The Fyrplace Gallery (131 N. M St., Lake Worth) continues its traditional conceit of inserting a y for every i as it presents its latest event: Author Spotlyght. In this first evening of the new series, held from 8 to 10 p.m., participants take a close look at the work of Martha Moffett. The Alabama native, who wound up in Florida as chief research librarian for the National Enquirer (You mean they do research?), has also contributed works to a variety of literary genres. At tonight's event, the Moffett works on tap include a ten-minute play, a comedic monologue, short stories, memoir selections, and a piece on Laura Riding's Florida Cracker House. Future authors slated to appear include Charles Scheitler on December 11 and Melody Samuelson on February 12. Suggested donation is $2. Call 561-585-2772.
If you like your Irish performances served with a side of tradition, see Tuesday's entry. But those who dig their Irish music with a heaping helping of rock and a pint of Guinness to wash the whole thing down should check out the Young Dubliners at 7 p.m. at Club Ovation's Viper Room (3637 S. Federal Hwy., Boynton Beach). This group, rumor has it, excels at live performances, playing Celtic rock fast and loose, with plenty of room for improvisation by any of the five band members. The band's sole live effort, 1998's Alive Alive O, lends credence to the alleged mastery of live performance, but the Young Dubliners have undergone several lineup changes since that album, so you'll just have to hit the show to see if the band's still got the chops. Tickets cost $12 in advance, $15 at the door. Call 561-740-7076.
We don't need to tell you what day it is, do we? Yes, yes. In cultureless places outside of Northern Illinois and South Florida, this is Saturday. But in the better regions, it's NLCS Day, Game 4. The National League Championship Series comes to Florida at 8 p.m. Friday and continues today at 7:30 p.m. and Sunday at 4 p.m. Of course, there won't be a Sunday game after we sweep the Cubbies! Woo hoo! All games are at Pro Player Stadium (2269 Dan Marino Blvd., Miami). Tickets cost... yeah, tickets. Right. Naturally, there are no tickets left at the box office. On eBay, tickets are running from $300 to $1,500. Good luck.
As incestuous South Florida band relations go, the Bikes are near the top. Its members have been in the infamous Holy Terrors, the Ex-Cretins, and the Human Beings. Rick Ambrose (vocals, guitar), Dan Hosker (guitar, bass), Robin Roslund (violin, mandolin, guitar), and Paul Voulte (drums) morphed out of the psychedelic Ant Lunch Musick collective, which also featured the Baby Robots. It's hard to say what kind of music the Bikes play, but there's a violin in there somewhere and maybe even a slide whistle, and they mix in a bit of robust eccentricity. Perhaps we could nominate the Bikes as The Most Fun Band to Comfortably Get Drunk To. And this all works out perfectly because the Bikes perform at Dada (52 N. Swinton Ave., Delray Beach), which serves alcohol. Don't you love it when a plan comes together? Show starts at 10 p.m. Call 561-330-3232.
You've seen them, the fashionable kids decked out in sweater vests, corduroys, and a slightly bored look of mistrust. They walk the streets of NYC everyday. Some of them are artists, some "freelance," some are professional students. The Walkmen, which formed three years ago with ex-members of doomed "It" band Jonathan Fire*eater and the Recoys, may look like Interpol's smartly dressed little brothers, but the music makes up for it. Their debut full-length album, Everyone Who Pretended to Like Me Is Gone, is one of those records that creates an atmosphere with a simple chord progression. With songs like "The Blizzard of '96" and "We've Been Had," the Walkmen blow the bangs off your forehead with a blustery lo-fi wind. Singer Hamilton Leithauser's Bono-like falsettos aren't even annoying when layered over dreamy piano lines, heart-attack drums, sugar-drenched melodies and even... sleigh bells! Check out the Walkmen at I/O, 30 NE 14th St., Miami. Show starts at 9 p.m. and costs $10. Call 305-358-8007.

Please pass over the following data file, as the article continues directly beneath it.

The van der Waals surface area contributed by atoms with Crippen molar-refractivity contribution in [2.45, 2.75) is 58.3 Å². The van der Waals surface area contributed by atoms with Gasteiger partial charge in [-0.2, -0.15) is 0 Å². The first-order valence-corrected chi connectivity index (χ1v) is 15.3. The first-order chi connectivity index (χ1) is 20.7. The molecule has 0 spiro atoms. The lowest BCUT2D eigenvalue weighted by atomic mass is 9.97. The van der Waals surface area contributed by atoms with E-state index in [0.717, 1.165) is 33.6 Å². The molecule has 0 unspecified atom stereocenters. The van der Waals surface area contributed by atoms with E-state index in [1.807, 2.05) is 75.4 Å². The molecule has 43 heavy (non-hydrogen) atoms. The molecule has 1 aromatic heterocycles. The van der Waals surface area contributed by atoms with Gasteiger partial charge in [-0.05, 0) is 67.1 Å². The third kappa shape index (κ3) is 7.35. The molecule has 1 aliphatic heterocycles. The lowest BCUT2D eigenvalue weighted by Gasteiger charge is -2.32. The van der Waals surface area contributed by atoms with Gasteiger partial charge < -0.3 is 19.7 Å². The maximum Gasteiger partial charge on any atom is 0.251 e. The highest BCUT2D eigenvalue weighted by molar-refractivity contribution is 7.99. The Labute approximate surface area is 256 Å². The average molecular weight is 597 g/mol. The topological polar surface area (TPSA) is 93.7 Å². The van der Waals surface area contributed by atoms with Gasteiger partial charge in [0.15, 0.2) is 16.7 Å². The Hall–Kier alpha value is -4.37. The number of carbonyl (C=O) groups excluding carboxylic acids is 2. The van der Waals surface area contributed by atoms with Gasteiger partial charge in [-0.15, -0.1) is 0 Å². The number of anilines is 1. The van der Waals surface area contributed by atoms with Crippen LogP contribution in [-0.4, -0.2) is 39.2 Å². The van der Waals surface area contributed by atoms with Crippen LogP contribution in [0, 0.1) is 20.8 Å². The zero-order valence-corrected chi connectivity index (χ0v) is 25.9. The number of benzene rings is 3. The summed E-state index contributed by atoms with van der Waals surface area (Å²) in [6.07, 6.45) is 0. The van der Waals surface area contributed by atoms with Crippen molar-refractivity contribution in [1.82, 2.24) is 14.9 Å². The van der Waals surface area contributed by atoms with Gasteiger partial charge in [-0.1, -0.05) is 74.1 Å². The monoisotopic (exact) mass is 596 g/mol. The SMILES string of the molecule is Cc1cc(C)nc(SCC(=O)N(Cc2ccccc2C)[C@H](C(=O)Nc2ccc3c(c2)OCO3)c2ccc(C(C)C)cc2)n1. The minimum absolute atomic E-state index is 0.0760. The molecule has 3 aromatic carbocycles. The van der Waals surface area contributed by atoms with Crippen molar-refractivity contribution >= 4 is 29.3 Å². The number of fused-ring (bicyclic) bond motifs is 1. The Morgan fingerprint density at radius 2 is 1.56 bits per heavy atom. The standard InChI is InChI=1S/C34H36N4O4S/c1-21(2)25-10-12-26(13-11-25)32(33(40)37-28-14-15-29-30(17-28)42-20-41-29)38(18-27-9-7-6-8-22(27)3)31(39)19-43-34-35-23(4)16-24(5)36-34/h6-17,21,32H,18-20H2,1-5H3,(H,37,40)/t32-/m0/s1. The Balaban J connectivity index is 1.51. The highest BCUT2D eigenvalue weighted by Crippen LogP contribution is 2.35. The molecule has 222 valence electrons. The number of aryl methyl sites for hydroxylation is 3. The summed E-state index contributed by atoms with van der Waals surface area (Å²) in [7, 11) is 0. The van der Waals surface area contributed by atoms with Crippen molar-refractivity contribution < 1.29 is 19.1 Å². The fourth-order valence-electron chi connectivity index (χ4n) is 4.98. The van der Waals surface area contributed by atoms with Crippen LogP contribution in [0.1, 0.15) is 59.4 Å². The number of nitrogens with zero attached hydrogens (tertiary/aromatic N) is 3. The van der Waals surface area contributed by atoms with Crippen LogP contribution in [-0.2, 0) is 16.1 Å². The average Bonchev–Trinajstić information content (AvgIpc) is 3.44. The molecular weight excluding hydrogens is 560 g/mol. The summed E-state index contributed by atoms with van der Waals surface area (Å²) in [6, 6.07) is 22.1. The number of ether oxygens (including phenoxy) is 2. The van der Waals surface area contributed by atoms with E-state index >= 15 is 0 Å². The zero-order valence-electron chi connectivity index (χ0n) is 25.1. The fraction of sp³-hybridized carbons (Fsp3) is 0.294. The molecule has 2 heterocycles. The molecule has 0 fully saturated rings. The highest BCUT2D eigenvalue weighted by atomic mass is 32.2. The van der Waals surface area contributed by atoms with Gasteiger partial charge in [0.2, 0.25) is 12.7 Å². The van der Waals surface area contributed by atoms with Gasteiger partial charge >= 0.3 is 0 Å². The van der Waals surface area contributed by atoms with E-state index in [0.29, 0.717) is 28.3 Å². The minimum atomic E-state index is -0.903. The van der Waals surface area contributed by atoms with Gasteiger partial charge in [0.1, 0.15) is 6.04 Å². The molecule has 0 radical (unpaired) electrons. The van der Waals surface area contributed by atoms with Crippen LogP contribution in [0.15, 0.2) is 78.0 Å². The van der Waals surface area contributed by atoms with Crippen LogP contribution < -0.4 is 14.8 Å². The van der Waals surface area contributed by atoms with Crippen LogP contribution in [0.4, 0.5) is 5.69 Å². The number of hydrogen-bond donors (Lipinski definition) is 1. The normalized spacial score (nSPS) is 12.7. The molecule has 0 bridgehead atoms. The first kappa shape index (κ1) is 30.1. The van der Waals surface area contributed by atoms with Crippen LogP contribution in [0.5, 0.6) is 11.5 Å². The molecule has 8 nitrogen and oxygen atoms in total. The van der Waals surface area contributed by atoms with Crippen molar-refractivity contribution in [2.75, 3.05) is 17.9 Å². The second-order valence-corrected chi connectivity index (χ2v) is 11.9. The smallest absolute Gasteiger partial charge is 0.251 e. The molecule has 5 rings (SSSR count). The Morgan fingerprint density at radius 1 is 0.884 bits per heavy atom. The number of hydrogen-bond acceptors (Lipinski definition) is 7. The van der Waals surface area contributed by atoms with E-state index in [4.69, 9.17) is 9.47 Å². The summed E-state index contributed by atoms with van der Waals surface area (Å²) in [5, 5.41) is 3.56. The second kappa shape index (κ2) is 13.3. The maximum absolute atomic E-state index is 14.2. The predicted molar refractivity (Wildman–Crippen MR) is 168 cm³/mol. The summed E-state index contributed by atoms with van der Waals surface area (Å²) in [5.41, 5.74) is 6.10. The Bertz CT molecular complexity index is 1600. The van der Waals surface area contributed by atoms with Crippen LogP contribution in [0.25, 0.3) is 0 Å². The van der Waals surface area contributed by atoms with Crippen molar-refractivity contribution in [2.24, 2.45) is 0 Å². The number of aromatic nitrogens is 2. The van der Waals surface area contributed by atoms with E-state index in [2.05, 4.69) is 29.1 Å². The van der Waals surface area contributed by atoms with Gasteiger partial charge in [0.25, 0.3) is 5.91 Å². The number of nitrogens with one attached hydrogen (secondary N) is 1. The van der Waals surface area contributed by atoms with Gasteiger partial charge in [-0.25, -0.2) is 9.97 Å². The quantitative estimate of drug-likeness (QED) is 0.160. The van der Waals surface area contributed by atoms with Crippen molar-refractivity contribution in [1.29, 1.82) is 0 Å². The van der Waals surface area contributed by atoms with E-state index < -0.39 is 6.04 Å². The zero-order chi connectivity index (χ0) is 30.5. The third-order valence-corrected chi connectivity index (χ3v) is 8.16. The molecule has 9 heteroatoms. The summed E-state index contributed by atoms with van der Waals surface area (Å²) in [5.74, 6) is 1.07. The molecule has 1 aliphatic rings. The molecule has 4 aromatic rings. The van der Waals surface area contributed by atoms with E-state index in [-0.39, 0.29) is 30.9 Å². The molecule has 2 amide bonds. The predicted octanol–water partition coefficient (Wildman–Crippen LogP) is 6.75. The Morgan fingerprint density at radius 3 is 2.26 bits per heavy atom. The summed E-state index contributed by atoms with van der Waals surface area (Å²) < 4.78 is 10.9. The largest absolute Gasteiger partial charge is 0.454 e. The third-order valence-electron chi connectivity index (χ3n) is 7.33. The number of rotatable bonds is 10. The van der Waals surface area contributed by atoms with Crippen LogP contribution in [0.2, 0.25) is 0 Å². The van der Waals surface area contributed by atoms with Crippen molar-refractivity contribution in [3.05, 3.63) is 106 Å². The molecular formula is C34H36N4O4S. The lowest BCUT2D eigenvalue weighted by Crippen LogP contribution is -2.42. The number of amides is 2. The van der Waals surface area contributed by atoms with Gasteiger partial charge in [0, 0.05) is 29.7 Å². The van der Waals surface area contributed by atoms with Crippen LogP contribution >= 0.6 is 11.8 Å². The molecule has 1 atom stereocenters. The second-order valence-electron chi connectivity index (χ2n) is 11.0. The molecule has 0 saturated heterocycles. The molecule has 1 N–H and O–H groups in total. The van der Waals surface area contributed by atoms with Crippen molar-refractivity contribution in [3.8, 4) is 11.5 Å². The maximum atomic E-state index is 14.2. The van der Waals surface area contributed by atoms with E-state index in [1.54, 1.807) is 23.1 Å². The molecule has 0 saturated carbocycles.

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Sure, Michael Flatley's no longer in the troupe, but that hasn't stopped Riverdance from capitalizing on the fame it enjoyed while Flatley was the company's head prancer... er, dancer. The show returns to the Kravis Center for the Performing Arts (701 Okeechobee Blvd., West Palm Beach), with performances at 8 p.m. tonight through Friday, 2 and 8 p.m. Saturday, and 2 and 7 p.m. Sunday. The traveling dance show, based loosely on Celtic dance, is in its eighth year, having premiered at Dublin's Point Theatre in February 1995. Even with the loss of Flatley, whose hubris led him to attempt his own show sans Riverdancers, the performance is an impressive one if you're the type to get impressed by lots of loud stomping and quick leg work. Tickets cost $35 to $75. Call 561-832-7469.
In The Secret Lives of Married Men, author David Leddick interviews more than 40 gay men who are married to women or have been married to women. These men's lives may have turned out differently, but their stories are pretty much all the same. They had a secret attraction to other males as teenagers, social pressures perhaps led them to the altar, years of guilt followed, and most marriages ended in divorce. Leddick, who has a photography book out called Male Nude Now and who recently relaunched his theater career as a cabaret performer, discusses the issues facing a gay man in the domestic sphere: fear, isolation, religion, and the ignorance and repressed sexuality that our society is so famous for. Leddick reveals his secrets at 7 p.m. at the Broward County Main Library, 100 S. Andrews Ave., Fort Lauderdale. Call 954-357-7464.